It would have been truly stunning to the human eye. It would have been really mind-blowing. —University of Colorado scientist Nick Schneider
WASHINGTON — A pristine distant comet created a once-in-8-million-year fireworks show above Mars last month. But no one got to see it live.
New NASA data from satellites circling Mars shows that when the comet named Siding Spring skimmed the red planet, tons of comet dust bombarded the Martian sky with thousands of fireballs an hour. It warped the Martian atmosphere leaving all sorts of metals and an eerie yellow afterglow on Oct. 19.
A meteor shower from magnesium, sodium, iron and five other metals may have been so heavy that it might be even considered a meteor storm, said University of Colorado scientist Nick Schneider. Spikes in magnesium physically changed the atmosphere around Mars, while sodium left a yellowish glow in the sky after the meteor showers finished, he said.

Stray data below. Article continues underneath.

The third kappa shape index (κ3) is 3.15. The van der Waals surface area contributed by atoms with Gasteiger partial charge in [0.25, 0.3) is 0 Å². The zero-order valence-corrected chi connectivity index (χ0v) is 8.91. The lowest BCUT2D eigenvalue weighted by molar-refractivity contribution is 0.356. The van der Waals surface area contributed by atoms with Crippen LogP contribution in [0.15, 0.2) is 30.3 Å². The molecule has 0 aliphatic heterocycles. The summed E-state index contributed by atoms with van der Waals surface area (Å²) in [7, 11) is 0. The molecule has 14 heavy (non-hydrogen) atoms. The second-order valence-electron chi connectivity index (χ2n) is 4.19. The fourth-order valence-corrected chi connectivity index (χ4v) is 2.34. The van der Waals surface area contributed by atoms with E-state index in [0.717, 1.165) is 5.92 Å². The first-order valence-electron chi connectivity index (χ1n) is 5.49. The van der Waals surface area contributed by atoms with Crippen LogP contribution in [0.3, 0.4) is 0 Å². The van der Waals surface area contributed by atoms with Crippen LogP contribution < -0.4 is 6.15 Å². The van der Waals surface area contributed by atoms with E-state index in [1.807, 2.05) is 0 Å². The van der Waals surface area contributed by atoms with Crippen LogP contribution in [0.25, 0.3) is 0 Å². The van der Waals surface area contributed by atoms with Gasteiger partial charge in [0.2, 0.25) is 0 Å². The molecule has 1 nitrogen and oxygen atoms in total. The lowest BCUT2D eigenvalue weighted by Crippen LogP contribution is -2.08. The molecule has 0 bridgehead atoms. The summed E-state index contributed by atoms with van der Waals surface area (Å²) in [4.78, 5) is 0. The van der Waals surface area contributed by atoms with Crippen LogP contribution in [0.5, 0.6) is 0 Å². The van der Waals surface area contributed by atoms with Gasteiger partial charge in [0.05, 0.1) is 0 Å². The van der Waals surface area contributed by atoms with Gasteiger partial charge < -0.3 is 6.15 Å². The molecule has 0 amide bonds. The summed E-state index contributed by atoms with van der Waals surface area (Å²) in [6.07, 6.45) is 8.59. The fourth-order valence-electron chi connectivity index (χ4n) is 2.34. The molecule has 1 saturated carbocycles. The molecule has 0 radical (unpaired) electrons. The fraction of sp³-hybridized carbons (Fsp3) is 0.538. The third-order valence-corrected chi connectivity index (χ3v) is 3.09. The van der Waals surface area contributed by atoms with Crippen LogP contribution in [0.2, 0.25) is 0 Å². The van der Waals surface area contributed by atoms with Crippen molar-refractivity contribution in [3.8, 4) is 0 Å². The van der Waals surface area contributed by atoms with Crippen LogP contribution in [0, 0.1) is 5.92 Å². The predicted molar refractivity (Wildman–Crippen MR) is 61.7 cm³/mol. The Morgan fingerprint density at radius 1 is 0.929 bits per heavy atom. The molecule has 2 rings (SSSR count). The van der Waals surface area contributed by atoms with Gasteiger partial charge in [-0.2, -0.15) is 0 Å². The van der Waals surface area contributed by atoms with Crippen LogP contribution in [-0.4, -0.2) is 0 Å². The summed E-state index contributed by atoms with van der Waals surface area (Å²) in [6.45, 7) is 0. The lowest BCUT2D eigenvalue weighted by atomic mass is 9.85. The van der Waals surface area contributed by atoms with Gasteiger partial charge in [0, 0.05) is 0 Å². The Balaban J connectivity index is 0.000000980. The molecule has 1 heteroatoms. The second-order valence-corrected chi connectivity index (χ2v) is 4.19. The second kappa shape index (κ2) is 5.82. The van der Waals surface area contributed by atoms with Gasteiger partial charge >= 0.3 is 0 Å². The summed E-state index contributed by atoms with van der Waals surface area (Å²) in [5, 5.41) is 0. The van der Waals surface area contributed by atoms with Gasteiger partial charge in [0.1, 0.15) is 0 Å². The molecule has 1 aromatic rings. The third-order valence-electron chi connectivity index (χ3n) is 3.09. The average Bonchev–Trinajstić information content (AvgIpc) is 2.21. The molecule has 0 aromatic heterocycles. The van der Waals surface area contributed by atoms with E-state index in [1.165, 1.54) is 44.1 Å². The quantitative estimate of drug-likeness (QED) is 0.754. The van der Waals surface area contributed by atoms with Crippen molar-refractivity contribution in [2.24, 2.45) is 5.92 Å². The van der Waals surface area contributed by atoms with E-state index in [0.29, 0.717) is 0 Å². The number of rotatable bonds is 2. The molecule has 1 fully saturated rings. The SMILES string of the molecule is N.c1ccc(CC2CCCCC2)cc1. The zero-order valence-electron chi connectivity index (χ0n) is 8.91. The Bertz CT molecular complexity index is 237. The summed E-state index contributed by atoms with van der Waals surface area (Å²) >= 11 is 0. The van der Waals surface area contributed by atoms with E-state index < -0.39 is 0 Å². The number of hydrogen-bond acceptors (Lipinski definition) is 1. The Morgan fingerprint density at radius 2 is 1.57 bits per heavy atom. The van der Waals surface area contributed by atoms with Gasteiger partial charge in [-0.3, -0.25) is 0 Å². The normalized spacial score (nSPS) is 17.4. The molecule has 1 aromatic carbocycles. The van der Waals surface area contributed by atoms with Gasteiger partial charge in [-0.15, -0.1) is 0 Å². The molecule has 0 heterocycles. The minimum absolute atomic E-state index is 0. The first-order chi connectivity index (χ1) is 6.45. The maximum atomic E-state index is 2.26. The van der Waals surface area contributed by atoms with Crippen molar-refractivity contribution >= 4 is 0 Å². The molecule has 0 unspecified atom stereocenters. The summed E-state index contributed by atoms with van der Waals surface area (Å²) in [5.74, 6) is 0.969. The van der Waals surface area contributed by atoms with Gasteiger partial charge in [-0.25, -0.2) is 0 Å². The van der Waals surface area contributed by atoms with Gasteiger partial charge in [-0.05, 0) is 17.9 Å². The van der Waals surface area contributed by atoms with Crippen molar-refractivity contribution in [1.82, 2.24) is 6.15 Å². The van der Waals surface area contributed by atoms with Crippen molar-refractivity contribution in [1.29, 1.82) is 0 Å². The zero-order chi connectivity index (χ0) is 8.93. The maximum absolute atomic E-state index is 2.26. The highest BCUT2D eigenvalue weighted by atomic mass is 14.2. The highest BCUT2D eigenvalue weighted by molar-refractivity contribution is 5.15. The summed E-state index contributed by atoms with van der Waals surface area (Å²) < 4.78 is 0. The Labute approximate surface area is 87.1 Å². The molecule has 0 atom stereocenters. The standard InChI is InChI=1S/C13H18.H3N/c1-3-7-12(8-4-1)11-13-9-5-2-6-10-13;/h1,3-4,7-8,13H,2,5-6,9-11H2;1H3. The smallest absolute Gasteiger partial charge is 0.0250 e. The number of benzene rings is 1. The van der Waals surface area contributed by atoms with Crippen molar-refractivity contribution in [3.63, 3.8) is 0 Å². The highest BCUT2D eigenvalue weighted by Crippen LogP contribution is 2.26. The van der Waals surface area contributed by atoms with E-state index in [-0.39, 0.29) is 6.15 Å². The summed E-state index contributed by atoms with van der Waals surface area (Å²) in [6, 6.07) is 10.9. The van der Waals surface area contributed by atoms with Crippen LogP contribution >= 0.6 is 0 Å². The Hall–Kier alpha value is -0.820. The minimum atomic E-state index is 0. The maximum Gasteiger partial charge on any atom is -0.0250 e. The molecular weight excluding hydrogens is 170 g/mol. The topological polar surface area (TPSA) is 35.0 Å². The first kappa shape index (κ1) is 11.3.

"It would have been truly stunning to the human eye," said Schneider, who was the lead instrument scientist for one of NASA's Martian satellites. "It would have been really mind-blowing."
The best view would have been from the Martian surface, where NASA had the rovers Opportunity and Curiosity looking up. But the rovers could only take stills, said agency chief planetary scientist Jim Green. There was no video to capture the shooting stars that made it a spectacular light show.
Instead, NASA's satellites recorded lots of scientific data, which allowed astronomers to describe what it must have been like.
The core of the spinning comet moved by Mars at more than 125,000 mph and could have been as large as 1.2 miles wide, astronomers said.
It was not only big, but the dust assault was far larger than NASA anticipated, Green said. NASA's models estimated that the dust wouldn't be enough to harm the satellites around Mars, but the agency moved them to the other side of the planet just in case. That turned out to be wise, he said.
The comet came from the Oort Cloud, which is at the very edge of our solar system. Comets from there are rare so this was the type of event that happens once every 8 million years. And when they come toward the sun they aren't as dusty as others, more pristine, astronomers said.
"We never before had the opportunity to observe an Oort Cloud comet up close," Green said. "Instead of going to the comet, it came to us."
Seth Borenstein can be followed at http://twitter.com/borenbears